It seems that comics perhaps like flirting with the idea of being liberal with regard to sexuality, but they’re still not entirely comfortable about it. I think despite the fact that culture is obviously moving on to include gay people, just the same as everybody else is included, I think a lot of our entertainment media are lagging behind. I think that the comics industry, talking about the big mainstream comic publishers, to them it’s still something which it outrageous, and daring.

Devin Grayson:

Comics are already well behind mainstream media and advertising in terms of promoting the positive inclusion of gay characters, and I wouldn’t look for the industry to be a prominent civil rights beacon anytime soon. But overall, the trend toward inclusion, although slow, has been steady and positive, and when the right people are in the right places and in the right frame of mind, the medium will be capable of some truly inspiring leaps forward.

via dc.wikia.com

It is fair to point out that DC Comics has featured lesbian characters before Batwoman, this is not a sudden new thing–all of the characters announced in the relaunch have already been around and Out. Greg Rucka’s Gotham Central had a storyline focused on Renee Montoya, now The Question, coming to terms with being outed as a lesbian by Two-Face. Renee Montoya eventually comes out to her family and colleagues and was in a stable relationship with a foxy soup chef. In 52, the 2006 appearance of Batwoman as a lesbian, it is revealed that Kate Kane (Batwoman) and Montoya used to date, but broke up because Montoya was too closeted. Other minor DC characters such as Captain Maggie Sawyer (head of the Special Crimes Unit) and Holly Robinson (Catwoman’s best friend) are both lesbians.

You might have been reading about the lesbian Batwoman for a number of years now (even here!). In 2006 DC Comics was intending to give the new Batwoman her own comic. The announcement that she was going to be a lesbian and subsequent write up in the New York Times caused a great deal of controversy that writer Devin Grayson credits with the delay in her own title:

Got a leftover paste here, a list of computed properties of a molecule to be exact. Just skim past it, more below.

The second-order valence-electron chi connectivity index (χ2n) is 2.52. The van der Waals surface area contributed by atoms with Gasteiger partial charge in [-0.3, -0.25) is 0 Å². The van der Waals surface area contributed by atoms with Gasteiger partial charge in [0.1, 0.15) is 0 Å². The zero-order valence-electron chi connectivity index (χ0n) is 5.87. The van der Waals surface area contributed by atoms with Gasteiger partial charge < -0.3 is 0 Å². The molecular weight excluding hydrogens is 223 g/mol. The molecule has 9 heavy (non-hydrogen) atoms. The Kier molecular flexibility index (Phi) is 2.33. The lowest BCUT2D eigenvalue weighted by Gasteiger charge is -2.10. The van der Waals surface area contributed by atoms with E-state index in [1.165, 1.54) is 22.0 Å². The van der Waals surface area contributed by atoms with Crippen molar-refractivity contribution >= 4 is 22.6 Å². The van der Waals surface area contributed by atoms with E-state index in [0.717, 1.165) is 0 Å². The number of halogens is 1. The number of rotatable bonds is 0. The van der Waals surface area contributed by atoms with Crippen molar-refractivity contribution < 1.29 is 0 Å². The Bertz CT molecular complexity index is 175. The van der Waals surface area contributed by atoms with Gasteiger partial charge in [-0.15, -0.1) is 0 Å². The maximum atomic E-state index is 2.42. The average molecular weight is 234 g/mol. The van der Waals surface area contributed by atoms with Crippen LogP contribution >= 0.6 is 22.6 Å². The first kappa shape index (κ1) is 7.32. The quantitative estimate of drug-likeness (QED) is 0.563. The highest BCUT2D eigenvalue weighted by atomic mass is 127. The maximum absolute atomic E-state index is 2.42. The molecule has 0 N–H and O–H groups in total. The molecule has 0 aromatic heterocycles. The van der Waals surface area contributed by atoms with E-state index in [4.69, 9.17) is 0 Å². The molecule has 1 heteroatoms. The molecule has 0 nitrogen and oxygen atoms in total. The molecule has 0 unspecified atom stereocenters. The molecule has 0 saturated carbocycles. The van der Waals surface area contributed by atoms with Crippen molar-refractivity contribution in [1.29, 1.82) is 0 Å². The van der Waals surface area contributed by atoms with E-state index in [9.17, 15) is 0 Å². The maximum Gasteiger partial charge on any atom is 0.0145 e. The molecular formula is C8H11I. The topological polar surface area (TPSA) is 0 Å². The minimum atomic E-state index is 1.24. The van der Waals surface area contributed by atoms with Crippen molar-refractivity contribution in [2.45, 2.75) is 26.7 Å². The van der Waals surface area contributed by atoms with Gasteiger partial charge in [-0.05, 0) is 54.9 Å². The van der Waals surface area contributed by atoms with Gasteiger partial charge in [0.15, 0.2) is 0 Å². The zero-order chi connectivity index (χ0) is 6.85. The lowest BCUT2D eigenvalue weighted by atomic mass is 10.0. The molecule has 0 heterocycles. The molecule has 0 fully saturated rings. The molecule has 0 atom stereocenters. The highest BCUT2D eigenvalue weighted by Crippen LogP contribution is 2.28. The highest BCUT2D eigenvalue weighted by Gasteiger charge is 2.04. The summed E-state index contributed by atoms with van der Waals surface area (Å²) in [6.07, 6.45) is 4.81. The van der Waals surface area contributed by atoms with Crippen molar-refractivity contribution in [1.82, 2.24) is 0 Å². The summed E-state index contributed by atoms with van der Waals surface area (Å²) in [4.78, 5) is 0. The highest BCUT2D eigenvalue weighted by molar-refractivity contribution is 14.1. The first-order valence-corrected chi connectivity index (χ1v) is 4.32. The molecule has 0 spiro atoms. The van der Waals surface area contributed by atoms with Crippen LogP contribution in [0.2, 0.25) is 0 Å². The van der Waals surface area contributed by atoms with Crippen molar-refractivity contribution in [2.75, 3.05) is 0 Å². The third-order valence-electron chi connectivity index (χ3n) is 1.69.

the fact that the piece made such a big deal of the character’s sexuality before the hero even graced the page of a comic book went a long way towards nullifying any positive effect Batwoman might have had on the industry. Consequently, the character was relegated to the backseat of the “52” event rather than the forefront of her own title.

In the meantime Kate Kane has also been featured in Batwoman:Elegy (2010), a storyline of Detective Comics. This comic deals with her girlfriend breaking up with her because she assumes she is cheating on her when in fact she is off being a superhero, getting kicked out of West Point due to Don’t Ask Don’t Tell and having complex family drama. The new Batwoman comic comes out on September 14th.

via batman wikia

If you are interested in little tidbits like “Batwoman was originally created in 1956 to counteract rumours that Batman was gay!” and “Apollo and Midnighter are pastiches of Batman and Superman!” you should check out PRISM comics for all things in LGBT comic-land.

What do you think of LGBT representation in comics? Do you think the relaunch will see better things for the minority characters in general? And, how does Marvel compare to DC on these issues? I know they have some gender-neutral shape-shifters but my wife is in charge of our comic pull and doesn’t read Marvel!

Laura has written 3 articles for us.

31 Comments

  1. YES THIS THANK YOU FOR THIS ARTICLE because I was going to post a long winded comment on the other one saying something similar but really couldn’t muster the energy to do so. I’m not sure about the relaunch because I’m frustrated about the way multiple series and characters have been handled and am just hoping things get better (har har) soon.
    I hear Marvel is a little better when it comes to gayboys and having queer characters more integrated into the narrative–I read Young Avengers and the teenage relationship of Billy and Teddy is played out pretty well. I also haven’t read comics in about a year so I’m not really up to date.